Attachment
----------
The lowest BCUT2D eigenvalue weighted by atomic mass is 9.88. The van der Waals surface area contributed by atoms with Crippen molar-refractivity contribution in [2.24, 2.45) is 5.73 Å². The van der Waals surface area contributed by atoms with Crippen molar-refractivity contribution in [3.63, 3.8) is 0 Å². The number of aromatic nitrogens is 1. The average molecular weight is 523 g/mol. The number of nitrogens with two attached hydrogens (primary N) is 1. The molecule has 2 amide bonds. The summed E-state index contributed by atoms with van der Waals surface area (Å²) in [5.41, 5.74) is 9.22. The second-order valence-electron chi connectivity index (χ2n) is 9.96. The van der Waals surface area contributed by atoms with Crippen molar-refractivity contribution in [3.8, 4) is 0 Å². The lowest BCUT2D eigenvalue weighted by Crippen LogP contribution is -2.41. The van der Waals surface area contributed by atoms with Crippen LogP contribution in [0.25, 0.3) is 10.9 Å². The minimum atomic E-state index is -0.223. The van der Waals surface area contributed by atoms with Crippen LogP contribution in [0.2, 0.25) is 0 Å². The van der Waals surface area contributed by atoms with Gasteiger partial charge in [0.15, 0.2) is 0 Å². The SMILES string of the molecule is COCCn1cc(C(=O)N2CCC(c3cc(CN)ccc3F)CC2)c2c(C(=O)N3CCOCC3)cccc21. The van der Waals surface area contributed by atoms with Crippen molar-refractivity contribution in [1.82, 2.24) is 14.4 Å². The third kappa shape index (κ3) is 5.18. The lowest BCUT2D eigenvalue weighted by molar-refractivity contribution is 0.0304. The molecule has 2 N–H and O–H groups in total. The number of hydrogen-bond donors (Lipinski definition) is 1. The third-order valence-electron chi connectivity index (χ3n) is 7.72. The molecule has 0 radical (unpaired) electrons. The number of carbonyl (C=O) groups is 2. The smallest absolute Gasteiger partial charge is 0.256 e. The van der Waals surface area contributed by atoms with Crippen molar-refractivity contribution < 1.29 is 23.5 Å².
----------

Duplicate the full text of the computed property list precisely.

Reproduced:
The lowest BCUT2D eigenvalue weighted by atomic mass is 9.88. The van der Waals surface area contributed by atoms with Crippen molar-refractivity contribution in [2.24, 2.45) is 5.73 Å². The van der Waals surface area contributed by atoms with Crippen molar-refractivity contribution in [3.63, 3.8) is 0 Å². The number of aromatic nitrogens is 1. The average molecular weight is 523 g/mol. The number of nitrogens with two attached hydrogens (primary N) is 1. The molecule has 2 amide bonds. The summed E-state index contributed by atoms with van der Waals surface area (Å²) in [5.41, 5.74) is 9.22. The second-order valence-electron chi connectivity index (χ2n) is 9.96. The van der Waals surface area contributed by atoms with Crippen molar-refractivity contribution in [3.8, 4) is 0 Å². The lowest BCUT2D eigenvalue weighted by Crippen LogP contribution is -2.41. The van der Waals surface area contributed by atoms with Crippen LogP contribution in [0.25, 0.3) is 10.9 Å². The minimum atomic E-state index is -0.223. The van der Waals surface area contributed by atoms with Crippen LogP contribution in [0.2, 0.25) is 0 Å². The van der Waals surface area contributed by atoms with Gasteiger partial charge in [0.15, 0.2) is 0 Å². The SMILES string of the molecule is COCCn1cc(C(=O)N2CCC(c3cc(CN)ccc3F)CC2)c2c(C(=O)N3CCOCC3)cccc21. The van der Waals surface area contributed by atoms with Crippen molar-refractivity contribution in [1.82, 2.24) is 14.4 Å². The third kappa shape index (κ3) is 5.18. The lowest BCUT2D eigenvalue weighted by molar-refractivity contribution is 0.0304. The molecule has 2 N–H and O–H groups in total. The number of hydrogen-bond donors (Lipinski definition) is 1. The third-order valence-electron chi connectivity index (χ3n) is 7.72. The molecule has 0 radical (unpaired) electrons. The number of carbonyl (C=O) groups is 2. The smallest absolute Gasteiger partial charge is 0.256 e. The van der Waals surface area contributed by atoms with Crippen molar-refractivity contribution < 1.29 is 23.5 Å².